Here comes another hot day for President Jacob Zuma as he prepares himself ahead of the motion of no confidence debate meted against him in the National Assembly on Thursday.
A motion of no confidence was first lodged by the Democratic Alliance (DA) who wrote to parliamentary Speaker Baleka Mbete requesting that the motion be debated.
Backing up its request for the motion, the DA said former Public Protector’s report on state capture stands a good proof that corruption is now everywhere in government, and it all points directly to Zuma and his cronies and only by removing Zuma from office, “can we start to repair the damage he has caused.”
The DA seized the opportunity to call on the ruling African National Congress (ANC) to collectively join other parties to push for Zuma’s final removal from the presidential office.
“The choice between Jacob Zuma and South Africa is both simple and profound. President Zuma’s brand of corruption, economic mismanagement and lies can no longer continue to exist alongside the project of building a better South Africa for all.” DA leader, Mmusi Maimane said ahead of the meeting.
“We respect the constitutionally-enshrined right of any parliamentary party to table a motion of no confidence in the president as a tool of parliamentary oversight and accountability.
The motion of No Confidence has become to the DA, a ritualistic practice founded on spurious allegations and narrow political motives rather than substance.
Since the start of the current term of Parliament, which is just over two years old, a total of seven motions have been tabled by the opposition,” the party said in a statement from the office of the ANC chief whip, Jackson Mthembu.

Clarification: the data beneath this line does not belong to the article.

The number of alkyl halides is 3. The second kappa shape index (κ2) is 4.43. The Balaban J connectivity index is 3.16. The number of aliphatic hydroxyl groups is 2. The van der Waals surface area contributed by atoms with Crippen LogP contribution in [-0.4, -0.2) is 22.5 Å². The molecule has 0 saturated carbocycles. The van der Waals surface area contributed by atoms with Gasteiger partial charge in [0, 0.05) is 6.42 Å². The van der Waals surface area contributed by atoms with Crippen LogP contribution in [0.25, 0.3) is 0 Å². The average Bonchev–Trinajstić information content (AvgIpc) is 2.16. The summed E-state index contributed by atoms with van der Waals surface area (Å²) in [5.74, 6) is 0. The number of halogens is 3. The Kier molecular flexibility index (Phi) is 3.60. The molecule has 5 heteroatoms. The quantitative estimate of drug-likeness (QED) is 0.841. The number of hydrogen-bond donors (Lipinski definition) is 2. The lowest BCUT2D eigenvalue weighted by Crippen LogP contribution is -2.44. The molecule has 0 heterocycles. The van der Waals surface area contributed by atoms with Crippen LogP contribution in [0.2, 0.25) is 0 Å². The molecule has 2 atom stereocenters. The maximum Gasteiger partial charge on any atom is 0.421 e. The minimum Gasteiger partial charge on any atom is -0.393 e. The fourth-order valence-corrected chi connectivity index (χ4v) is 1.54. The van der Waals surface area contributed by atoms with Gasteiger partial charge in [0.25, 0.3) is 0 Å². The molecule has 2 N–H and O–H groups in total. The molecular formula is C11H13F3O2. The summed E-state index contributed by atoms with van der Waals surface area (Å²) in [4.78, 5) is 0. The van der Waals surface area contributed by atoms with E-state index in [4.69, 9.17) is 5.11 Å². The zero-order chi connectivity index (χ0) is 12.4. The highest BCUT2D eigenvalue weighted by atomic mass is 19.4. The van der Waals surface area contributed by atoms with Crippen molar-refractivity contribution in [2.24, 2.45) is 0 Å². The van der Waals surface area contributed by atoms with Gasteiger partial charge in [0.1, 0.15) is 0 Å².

The ANC caucus on the other hand, has maintained that it will not support the DA’s motion of no confidence in President Jacob Zuma, as it’s premature and ill-advised.
ANC Caucus spokesperson Moloto Mothapo says it’s premature for the DA to seek the removal of Zuma on the basis of the Public Protector’s State Capture report.
“The DA’s motion, we will not support [as] it’s a waste of time. Thus far, the opposition has brought seven motions since 2014 – which makes this motion playful and to lose serious in terms of the Constitution,” he said.
Meanwhile, the deputy Speaker of Parliament, Lechesa Tsenoli, said he expects Members of Parliament to conduct themselves cordially and not cause chaos as was the case in previous sittings of the house.
“It’s difficult to know whether there’ll be chaos but we can assume that it might happen today from past experience,” he said as he calls for calm and tolerance in the house as South Africans await the much-anticipated debate.